US oil output from the Permian Basin is expected to rise next month, according to government figures, helping to push production up by approximately 18,000 barrels per day (bpd) to a new high of 9.08 million bpd.
Production from the Texas and New Mexico shale basin is expected to rise 38,000 bpd to a record 4.79 million bpd, according to the US Energy Information Administration.
The Permian has been the centre of the shale oil sector that helped make the United States the largest crude producer in the world after years of relying on imports.
Shale extraction uses high-pressure steam to force open underground rock formations. It is expensive and output has often disappointed. The reserves drain rapidly and new wells are repeatedly being drilled. Profits often fail to appear.
The US financial sector has lent the oil industry more than US$400 billion over the previous decade.
Oil prices have risen today (Tuesday), recovering slightly from the spat between Russia and Opec. The international benchmark, Brent Crude, gained 1.9 per cent to US$30.62.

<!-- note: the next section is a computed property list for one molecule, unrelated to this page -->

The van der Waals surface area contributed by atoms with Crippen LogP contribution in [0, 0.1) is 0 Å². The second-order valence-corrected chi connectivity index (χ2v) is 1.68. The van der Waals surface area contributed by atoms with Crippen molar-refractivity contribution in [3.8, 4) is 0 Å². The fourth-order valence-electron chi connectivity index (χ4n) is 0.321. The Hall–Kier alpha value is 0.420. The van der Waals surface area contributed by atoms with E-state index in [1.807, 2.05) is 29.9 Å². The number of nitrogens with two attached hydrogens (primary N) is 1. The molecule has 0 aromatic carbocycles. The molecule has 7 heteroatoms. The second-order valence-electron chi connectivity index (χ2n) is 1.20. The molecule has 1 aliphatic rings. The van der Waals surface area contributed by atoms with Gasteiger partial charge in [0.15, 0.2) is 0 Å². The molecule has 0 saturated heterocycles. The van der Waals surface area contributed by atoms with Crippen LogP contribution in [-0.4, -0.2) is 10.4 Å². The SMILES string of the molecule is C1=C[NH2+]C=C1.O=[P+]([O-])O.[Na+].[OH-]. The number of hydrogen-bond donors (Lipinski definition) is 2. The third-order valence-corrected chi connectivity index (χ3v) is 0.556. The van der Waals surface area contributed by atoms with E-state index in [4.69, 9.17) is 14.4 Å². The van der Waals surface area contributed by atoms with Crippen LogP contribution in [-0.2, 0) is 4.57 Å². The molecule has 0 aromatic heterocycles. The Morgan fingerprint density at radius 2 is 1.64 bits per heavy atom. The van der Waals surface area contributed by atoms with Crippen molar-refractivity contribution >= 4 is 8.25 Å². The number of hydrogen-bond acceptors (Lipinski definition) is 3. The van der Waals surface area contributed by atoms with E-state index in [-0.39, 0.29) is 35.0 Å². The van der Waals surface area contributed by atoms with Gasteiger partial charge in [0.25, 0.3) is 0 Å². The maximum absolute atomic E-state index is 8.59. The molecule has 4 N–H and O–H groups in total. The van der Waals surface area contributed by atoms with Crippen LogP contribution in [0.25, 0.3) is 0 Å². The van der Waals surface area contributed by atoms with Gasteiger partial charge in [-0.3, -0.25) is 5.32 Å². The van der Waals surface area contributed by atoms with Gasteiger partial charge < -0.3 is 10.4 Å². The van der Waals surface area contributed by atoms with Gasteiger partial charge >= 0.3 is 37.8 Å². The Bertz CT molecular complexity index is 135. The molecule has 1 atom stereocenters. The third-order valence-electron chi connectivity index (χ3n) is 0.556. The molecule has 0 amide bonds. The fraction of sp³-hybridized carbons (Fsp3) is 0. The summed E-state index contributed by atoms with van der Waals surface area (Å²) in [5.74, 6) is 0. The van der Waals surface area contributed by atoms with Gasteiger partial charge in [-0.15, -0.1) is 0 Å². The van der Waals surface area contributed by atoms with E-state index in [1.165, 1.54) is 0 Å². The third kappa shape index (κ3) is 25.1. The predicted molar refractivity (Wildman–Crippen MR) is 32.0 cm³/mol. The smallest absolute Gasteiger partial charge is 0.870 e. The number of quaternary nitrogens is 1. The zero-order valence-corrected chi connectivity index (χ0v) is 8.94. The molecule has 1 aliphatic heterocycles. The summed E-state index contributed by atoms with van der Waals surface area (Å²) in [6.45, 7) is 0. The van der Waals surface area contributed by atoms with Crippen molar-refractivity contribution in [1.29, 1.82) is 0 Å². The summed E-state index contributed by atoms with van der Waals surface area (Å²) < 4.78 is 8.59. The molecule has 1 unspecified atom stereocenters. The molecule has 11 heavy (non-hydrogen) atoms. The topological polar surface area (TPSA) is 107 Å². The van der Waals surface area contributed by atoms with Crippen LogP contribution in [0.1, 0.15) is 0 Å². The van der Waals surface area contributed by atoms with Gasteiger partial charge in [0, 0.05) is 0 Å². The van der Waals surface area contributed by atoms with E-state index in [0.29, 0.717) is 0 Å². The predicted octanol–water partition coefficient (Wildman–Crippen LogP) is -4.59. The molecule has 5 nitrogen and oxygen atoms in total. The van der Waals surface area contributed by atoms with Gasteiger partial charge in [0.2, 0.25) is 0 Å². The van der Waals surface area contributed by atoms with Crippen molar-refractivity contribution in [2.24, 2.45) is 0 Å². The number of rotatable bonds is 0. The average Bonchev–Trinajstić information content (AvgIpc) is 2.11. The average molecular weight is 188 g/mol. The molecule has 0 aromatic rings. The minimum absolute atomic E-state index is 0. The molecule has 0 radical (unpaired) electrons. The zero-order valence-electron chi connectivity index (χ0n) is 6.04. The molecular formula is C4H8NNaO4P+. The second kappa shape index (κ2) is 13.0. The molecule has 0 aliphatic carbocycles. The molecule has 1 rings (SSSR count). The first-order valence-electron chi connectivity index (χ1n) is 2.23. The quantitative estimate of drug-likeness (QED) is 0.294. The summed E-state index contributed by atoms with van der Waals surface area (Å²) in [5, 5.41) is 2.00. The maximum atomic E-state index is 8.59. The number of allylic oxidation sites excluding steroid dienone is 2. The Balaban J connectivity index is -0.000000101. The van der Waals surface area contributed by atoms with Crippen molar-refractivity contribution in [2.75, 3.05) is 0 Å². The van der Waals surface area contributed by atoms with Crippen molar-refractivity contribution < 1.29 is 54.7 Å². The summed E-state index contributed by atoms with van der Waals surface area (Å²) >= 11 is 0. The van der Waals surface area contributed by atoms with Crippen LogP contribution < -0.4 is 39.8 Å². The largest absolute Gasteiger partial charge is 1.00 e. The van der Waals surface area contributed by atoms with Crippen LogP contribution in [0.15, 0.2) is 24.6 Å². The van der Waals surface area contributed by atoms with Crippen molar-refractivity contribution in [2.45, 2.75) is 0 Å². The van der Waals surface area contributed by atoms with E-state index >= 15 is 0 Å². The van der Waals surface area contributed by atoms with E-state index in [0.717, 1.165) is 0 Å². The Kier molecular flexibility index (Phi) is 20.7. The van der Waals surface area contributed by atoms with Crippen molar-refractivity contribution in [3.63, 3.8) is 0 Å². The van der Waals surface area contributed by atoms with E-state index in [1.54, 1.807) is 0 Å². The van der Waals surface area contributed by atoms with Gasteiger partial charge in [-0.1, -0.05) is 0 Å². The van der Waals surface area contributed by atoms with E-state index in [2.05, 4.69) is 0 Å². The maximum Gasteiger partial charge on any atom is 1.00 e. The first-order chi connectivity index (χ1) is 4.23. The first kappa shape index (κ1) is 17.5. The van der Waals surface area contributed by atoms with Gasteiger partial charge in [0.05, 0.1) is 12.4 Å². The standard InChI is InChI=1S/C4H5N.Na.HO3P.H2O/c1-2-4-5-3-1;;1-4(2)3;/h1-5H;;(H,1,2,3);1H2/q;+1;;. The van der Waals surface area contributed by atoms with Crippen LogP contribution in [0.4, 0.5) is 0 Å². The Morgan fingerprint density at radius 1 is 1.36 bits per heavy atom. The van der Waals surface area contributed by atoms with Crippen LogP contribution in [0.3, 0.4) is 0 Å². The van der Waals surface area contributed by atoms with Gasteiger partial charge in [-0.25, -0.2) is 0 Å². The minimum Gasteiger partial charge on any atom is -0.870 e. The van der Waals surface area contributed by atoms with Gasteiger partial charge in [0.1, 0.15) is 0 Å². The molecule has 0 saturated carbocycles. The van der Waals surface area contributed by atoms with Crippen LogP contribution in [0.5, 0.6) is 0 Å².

American shale producers reportedly need an estimated US$48 per barrel to break even.
Airlines are cutting the daily flights amidst increasing numbers of countries closing their borders. Canada, Russia and Malaysia are restricting arrivals and closing borders.
“Presumably, the market is getting supported by physical bargain hunters and short-covering,” said Stephen Innes, an analyst at AxiCorp.
The US and other countries have filled their strategic stores, although this will not support prices for much longer.
“Those storage facilities are rapidly filling. If storage does fill, quashing that demand, oil prices are sure to collapse further, and the global markets will then have to hope that the dispute between Saudi Arabia and Russia is resolved before we reach that point of no return,” Innes added.
The rate of US oil output growth has slowed and many firms face questions about the viability of existing projects after last week’s oil price crash.
Oil production from North Dakota and Bakken in Montana is expected to drop for the fifth consecutive month by approximately 1,400 bpd to around 1.47 million bpd.
Also US natural gas output from shale formations is expected to fall by about 0.2 billion cubic feet per day next month.
Since 2015, 208 US oil firms, which carried a combined US$121 billion in debts, went bankrupt, legal firm Haynes and Boone reported.
Oil producers around the world are facing an oversupply crisis. Picture credit: YouTube